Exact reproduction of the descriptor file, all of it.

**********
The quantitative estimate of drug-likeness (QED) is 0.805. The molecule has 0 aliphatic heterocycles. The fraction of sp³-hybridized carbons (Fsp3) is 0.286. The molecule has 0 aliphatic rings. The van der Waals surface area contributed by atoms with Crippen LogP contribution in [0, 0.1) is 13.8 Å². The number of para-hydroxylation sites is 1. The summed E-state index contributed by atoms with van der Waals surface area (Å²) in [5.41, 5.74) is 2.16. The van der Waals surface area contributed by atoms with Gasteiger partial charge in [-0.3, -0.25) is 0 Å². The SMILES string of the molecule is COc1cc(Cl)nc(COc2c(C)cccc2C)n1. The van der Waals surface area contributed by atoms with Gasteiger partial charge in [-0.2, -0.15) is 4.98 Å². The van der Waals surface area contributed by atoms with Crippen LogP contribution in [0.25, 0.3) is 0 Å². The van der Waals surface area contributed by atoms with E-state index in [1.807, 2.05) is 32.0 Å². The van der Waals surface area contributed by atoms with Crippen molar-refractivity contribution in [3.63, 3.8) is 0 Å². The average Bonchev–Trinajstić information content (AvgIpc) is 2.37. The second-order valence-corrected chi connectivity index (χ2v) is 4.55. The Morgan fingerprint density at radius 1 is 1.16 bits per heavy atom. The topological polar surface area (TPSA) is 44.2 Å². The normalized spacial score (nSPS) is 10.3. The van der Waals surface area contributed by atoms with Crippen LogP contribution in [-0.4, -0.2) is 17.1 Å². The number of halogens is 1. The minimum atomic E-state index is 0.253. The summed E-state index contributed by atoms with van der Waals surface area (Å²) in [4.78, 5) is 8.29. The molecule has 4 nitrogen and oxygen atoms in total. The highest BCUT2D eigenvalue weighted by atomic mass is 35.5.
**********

The quantitative estimate of drug-likeness (QED) is 0.805. The molecule has 0 aliphatic heterocycles. The fraction of sp³-hybridized carbons (Fsp3) is 0.286. The molecule has 0 aliphatic rings. The van der Waals surface area contributed by atoms with Crippen LogP contribution in [0, 0.1) is 13.8 Å². The number of para-hydroxylation sites is 1. The summed E-state index contributed by atoms with van der Waals surface area (Å²) in [5.41, 5.74) is 2.16. The van der Waals surface area contributed by atoms with Gasteiger partial charge in [-0.3, -0.25) is 0 Å². The SMILES string of the molecule is COc1cc(Cl)nc(COc2c(C)cccc2C)n1. The van der Waals surface area contributed by atoms with Gasteiger partial charge in [-0.2, -0.15) is 4.98 Å². The van der Waals surface area contributed by atoms with Crippen LogP contribution in [0.25, 0.3) is 0 Å². The van der Waals surface area contributed by atoms with E-state index in [1.807, 2.05) is 32.0 Å². The van der Waals surface area contributed by atoms with Crippen molar-refractivity contribution in [3.63, 3.8) is 0 Å². The average Bonchev–Trinajstić information content (AvgIpc) is 2.37. The second-order valence-corrected chi connectivity index (χ2v) is 4.55. The Morgan fingerprint density at radius 1 is 1.16 bits per heavy atom. The topological polar surface area (TPSA) is 44.2 Å². The normalized spacial score (nSPS) is 10.3. The van der Waals surface area contributed by atoms with Crippen LogP contribution in [-0.4, -0.2) is 17.1 Å². The number of halogens is 1. The minimum atomic E-state index is 0.253. The summed E-state index contributed by atoms with van der Waals surface area (Å²) in [4.78, 5) is 8.29. The molecule has 4 nitrogen and oxygen atoms in total. The highest BCUT2D eigenvalue weighted by atomic mass is 35.5.